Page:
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Paper 2: Writing

In this paper, you must attempt one of the three writing topics, and Hung suggests students pick the writing type before entering the exam hall.

“Always choose based on the type,” says Hung, adding that even if you have a lot of content on one topic but are unfamiliar with the writing type, stick to the type that you know well.

He explains that since most students’ mother tongue is Chinese, they can still write something even if they struggle with having enough content. But if they pick an unfamiliar type of writing, they risk losing marks because of organisation, structure and presentation.

Decide before the exam date which essay type you will choose for this paper. Illustration: Shutterstock

Tips for narrative or descriptive essays

The first question is usually a narrative or descriptive essay which most students choose. Hung says the key to tackling the question is to check for hidden descriptive elements in the narrative question type.

For example, in 2016, the prompt required students to start the essay with “I felt upset after experiencing a lively scene” (熱鬧過後我卻感到失落). Students might focus on explaining why someone felt upset, but should not neglect to describe the lively scene and the upset feeling.

Another tip for better scores is to imply a life lesson in your writing, such as the pursuit of equality, love and care, or remembering one’s goal at the start.

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How to approach the open-ended essay

The second question is more freestyle and open-ended. The prompt usually involves one word, such as “footprint” in 2017, “restricted area” in 2018 and “hide” in 2021.

With such freedom, it’s important to stick to the topic and to use the exact word throughout your essay – otherwise, you may lose points. Although this question type seems simple, it is also challenging to attempt.

Last year’s tips for the Chinese reading paper

Advice for the argumentative essay

The last question is usually an argumentative essay. Hung says it is key to provide multiple angles to present your arguments.

When choosing examples to illustrate your points, choose carefully. Hung suggests ditching popular ones such as Hong Kong Olympic medallists Edgar Cheung Ka-long and Sarah Lee Wai-sze, or even Mother Teresa. Even if they are accurate, these examples have been used too often and can be cliché.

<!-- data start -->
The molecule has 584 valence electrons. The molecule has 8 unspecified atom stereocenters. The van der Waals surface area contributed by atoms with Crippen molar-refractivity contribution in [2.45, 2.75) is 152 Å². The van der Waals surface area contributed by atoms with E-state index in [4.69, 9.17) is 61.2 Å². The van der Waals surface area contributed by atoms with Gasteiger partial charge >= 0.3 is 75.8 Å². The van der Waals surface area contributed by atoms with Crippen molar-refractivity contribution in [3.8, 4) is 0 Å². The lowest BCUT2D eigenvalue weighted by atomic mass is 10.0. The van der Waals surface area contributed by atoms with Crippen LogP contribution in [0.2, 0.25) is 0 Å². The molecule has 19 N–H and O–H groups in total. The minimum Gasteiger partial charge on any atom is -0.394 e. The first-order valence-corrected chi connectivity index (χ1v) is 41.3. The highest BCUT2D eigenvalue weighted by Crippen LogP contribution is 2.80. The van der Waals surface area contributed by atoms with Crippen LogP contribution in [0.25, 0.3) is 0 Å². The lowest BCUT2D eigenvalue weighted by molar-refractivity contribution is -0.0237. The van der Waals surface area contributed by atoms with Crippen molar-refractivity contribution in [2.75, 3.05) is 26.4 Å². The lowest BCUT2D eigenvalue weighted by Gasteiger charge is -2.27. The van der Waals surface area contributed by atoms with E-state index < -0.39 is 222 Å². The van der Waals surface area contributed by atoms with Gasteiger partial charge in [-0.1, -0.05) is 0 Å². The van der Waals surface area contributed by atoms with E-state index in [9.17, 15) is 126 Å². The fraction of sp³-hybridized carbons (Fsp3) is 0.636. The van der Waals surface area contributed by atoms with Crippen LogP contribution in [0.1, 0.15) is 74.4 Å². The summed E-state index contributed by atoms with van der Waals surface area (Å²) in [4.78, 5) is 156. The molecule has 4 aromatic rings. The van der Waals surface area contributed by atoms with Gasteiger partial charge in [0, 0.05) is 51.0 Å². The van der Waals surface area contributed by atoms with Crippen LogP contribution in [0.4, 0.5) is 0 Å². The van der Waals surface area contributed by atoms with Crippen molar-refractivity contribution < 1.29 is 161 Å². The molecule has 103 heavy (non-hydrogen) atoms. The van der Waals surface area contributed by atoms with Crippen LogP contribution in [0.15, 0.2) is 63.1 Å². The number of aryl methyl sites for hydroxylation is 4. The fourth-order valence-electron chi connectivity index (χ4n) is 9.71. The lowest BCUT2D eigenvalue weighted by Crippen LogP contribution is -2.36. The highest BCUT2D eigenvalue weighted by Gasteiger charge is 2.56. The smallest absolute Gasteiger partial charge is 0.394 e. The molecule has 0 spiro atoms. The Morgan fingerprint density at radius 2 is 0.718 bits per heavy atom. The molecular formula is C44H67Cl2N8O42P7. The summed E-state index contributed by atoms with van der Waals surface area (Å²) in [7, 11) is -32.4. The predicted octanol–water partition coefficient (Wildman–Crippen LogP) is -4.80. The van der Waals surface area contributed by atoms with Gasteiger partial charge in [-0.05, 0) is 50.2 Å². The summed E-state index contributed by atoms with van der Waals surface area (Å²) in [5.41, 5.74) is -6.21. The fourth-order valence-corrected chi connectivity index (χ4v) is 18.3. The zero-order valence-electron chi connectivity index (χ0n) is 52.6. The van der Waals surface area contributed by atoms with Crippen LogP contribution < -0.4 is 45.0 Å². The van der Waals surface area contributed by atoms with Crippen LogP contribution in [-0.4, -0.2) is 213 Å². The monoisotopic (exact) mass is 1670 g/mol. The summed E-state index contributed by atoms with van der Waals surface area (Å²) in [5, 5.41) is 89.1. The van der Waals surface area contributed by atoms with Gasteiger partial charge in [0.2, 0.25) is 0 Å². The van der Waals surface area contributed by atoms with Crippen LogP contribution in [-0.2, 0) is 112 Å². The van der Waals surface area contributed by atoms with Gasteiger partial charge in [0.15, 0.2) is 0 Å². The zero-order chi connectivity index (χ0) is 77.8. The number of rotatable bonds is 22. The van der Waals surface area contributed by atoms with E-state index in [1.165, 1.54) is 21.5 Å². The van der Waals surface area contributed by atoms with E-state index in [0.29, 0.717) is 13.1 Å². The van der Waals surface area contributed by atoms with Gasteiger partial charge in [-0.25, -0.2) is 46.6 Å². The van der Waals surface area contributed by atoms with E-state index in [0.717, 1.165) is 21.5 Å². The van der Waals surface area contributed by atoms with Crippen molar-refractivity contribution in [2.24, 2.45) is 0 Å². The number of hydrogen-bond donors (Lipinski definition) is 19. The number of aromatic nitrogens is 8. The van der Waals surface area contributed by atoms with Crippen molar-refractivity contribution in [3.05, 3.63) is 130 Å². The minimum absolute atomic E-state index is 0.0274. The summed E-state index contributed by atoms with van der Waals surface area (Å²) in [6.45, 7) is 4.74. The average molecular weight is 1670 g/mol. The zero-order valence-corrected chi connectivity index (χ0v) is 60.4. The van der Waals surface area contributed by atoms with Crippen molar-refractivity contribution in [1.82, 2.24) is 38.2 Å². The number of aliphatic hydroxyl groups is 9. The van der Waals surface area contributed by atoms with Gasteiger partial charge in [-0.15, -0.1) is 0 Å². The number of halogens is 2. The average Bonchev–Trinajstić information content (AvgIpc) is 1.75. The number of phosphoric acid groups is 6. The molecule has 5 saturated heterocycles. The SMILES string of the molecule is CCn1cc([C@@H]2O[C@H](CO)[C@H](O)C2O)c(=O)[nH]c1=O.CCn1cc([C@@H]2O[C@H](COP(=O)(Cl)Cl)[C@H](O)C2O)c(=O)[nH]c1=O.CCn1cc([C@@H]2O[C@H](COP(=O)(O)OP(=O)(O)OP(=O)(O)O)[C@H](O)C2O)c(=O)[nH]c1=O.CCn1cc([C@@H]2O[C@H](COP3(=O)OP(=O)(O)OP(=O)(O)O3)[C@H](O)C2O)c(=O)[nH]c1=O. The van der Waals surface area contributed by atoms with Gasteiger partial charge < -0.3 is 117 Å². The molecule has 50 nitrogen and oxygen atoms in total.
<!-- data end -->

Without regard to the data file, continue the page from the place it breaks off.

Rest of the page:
To score high marks, include a counterargument and refutation – after acknowledging the points against your argument, reaffirm your own. It will also be useful to memorise famous sayings and strong idioms to polish your writing.

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Paper 3: Listening and Integrated Skills

The final paper tests your ability to combine your listening skills and data analysis in order to complete the writing tasks.

As you only have 75 minutes for this paper, Hung suggests students read the data file in 10 minutes, write for the integration and elaboration parts (整合拓展/見解論證) in 30 minutes each, and leave the final five minutes for a conclusion.

For the listening and integrated skills section, remember to watch your time. Illustration: Shutterstock

Integration (整合拓展)

For the integration part, the key to success lies in the details.

“Students should try to write it as if it’s a real-life scenario,” explains Hung.

For example, when the data file is about a debate competition, students need to use the limited information they receive to make up their own – such as cooperating with teammates, researching topics and practising public speaking.

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Elaboration (見解論證)

The same goes for the elaboration part – the information from the data file, usually an event or a project, contains few details. So it’s crucial to develop your ideas to create relevant content.

Hung says students must do past papers to train their association, imagination and sense of time.

Some students spend all their time on one part, leaving them to rush through the conclusion which can cost them points. The tutor says the best students are already so familiar with the task that they don’t need to waste time thinking about what to write.